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atherosclerosis, cardiovascular disease, immune system, inflammation, nursing research



  1. Salisbury, Dereck
  2. Bronas, Ulf


Background: Immune system activation and inflammation are intricately involved in the development and progression of atherosclerosis.


Purpose: The purposes of this review are to (a) discuss effects of inflammation and the immune system across the lifespan of atherosclerotic plaque, (b) review current recommended testing techniques for assessing inflammation using blood and within the atherosclerotic plaque, and (c) link basic research in inflammation and immunology with ongoing clinical research with potential to impact prevention and treatment interventions in atherosclerotic disease.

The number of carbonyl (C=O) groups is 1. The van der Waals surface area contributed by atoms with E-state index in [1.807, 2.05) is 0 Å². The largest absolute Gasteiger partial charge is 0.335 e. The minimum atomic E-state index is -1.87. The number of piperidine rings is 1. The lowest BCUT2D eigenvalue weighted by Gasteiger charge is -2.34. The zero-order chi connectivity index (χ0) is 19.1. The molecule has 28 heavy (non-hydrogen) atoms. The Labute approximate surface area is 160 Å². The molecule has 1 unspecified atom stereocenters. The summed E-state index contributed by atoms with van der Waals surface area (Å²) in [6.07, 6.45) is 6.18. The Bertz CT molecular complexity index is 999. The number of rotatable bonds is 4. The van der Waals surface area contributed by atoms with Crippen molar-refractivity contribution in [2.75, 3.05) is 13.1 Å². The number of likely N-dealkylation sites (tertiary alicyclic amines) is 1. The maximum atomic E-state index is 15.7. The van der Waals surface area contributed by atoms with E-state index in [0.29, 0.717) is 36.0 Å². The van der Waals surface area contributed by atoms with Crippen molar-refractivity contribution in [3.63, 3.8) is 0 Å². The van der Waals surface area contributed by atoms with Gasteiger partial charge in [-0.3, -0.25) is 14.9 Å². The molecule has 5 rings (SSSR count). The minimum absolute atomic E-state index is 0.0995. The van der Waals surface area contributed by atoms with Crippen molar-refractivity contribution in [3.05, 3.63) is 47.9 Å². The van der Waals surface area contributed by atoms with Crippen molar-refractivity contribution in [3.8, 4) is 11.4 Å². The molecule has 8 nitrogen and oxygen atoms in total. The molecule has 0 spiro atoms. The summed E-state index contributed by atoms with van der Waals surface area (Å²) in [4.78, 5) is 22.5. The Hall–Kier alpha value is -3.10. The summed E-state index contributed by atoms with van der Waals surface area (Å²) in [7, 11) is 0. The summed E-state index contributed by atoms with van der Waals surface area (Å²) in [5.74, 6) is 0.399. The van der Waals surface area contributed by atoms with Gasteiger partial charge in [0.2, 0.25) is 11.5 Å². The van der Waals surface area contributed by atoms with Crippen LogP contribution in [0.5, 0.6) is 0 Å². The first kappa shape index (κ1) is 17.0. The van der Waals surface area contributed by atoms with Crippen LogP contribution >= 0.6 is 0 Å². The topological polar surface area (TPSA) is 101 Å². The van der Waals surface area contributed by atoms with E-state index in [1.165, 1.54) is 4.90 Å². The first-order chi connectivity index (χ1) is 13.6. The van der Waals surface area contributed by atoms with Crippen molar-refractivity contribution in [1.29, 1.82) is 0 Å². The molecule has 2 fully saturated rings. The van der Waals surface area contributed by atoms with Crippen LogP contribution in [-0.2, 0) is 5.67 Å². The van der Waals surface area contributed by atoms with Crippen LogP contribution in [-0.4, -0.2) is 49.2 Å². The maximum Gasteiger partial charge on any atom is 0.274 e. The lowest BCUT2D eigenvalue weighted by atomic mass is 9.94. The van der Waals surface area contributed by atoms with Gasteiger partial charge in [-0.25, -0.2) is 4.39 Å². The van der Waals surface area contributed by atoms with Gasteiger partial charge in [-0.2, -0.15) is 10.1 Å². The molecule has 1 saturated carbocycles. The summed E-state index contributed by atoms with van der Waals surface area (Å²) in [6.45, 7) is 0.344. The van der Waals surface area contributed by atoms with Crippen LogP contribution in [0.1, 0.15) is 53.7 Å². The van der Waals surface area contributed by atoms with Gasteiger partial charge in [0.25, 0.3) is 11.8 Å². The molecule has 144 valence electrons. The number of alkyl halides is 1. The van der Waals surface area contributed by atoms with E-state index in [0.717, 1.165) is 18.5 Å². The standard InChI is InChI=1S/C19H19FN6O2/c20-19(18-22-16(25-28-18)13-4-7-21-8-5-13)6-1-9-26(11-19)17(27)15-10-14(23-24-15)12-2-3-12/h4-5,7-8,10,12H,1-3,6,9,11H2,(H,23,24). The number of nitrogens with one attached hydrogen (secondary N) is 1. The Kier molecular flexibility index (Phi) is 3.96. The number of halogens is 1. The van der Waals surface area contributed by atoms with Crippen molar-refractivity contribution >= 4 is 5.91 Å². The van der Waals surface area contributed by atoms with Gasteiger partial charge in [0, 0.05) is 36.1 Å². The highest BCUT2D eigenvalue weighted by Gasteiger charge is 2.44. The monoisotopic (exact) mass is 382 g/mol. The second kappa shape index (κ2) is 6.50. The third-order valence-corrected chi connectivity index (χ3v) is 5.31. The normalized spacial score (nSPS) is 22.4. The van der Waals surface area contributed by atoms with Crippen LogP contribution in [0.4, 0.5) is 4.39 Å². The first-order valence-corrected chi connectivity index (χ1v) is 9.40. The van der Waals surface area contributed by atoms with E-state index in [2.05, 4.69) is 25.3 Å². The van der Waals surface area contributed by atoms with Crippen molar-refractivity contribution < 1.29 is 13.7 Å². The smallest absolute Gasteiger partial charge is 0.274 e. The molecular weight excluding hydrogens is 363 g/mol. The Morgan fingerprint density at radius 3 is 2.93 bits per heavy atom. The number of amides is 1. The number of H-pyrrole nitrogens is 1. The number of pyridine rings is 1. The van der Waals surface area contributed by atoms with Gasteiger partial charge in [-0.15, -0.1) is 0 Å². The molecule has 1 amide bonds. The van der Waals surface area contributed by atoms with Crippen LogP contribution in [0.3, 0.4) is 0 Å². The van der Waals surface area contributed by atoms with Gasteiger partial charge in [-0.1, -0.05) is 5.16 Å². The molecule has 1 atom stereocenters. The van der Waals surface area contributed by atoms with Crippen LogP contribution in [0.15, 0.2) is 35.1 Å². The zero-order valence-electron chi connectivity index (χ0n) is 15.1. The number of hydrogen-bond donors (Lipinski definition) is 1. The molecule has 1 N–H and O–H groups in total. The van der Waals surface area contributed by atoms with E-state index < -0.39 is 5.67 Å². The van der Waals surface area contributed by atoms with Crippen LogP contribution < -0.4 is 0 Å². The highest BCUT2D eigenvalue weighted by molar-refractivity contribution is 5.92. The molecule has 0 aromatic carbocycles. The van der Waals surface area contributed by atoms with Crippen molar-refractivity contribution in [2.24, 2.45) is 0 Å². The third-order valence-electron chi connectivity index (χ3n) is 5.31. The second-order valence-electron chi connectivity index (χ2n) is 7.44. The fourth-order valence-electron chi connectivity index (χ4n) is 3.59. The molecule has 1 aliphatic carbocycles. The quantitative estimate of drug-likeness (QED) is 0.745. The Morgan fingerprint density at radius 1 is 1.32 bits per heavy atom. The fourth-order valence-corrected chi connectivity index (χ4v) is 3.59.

Results: The atherosclerotic process is typically initiated in the presence of endothelial dysfunction by increased uptake, entrapment, and deposition of lipids, especially low-density lipoprotein (LDL). Once inside the intima, LDL can become oxidized (LDLox), which promotes further endothelial cell activation/injury, stimulates adhesion molecule expression, and releases chemotactic factors that promote leukocyte-endothelial interactions. The process of atherogenesis is highly regulated by the innate and adaptive immune systems and systemic inflammatory response. In addition, proinflammatory mediators play a key role in the lifespan of the atherosclerotic plaque and its vulnerability, favoring eventual plaque fissure when exposed to increasing hemodynamic stress.


Discussion: The complex atherosclerotic process involves the innate and adaptive immune systems and systemic inflammatory activation. Incorporation of advances in understanding inflammation and immune system contributions to the etiology of atherosclerosis into intervention research allows the development of novel approaches to prevention and treatment.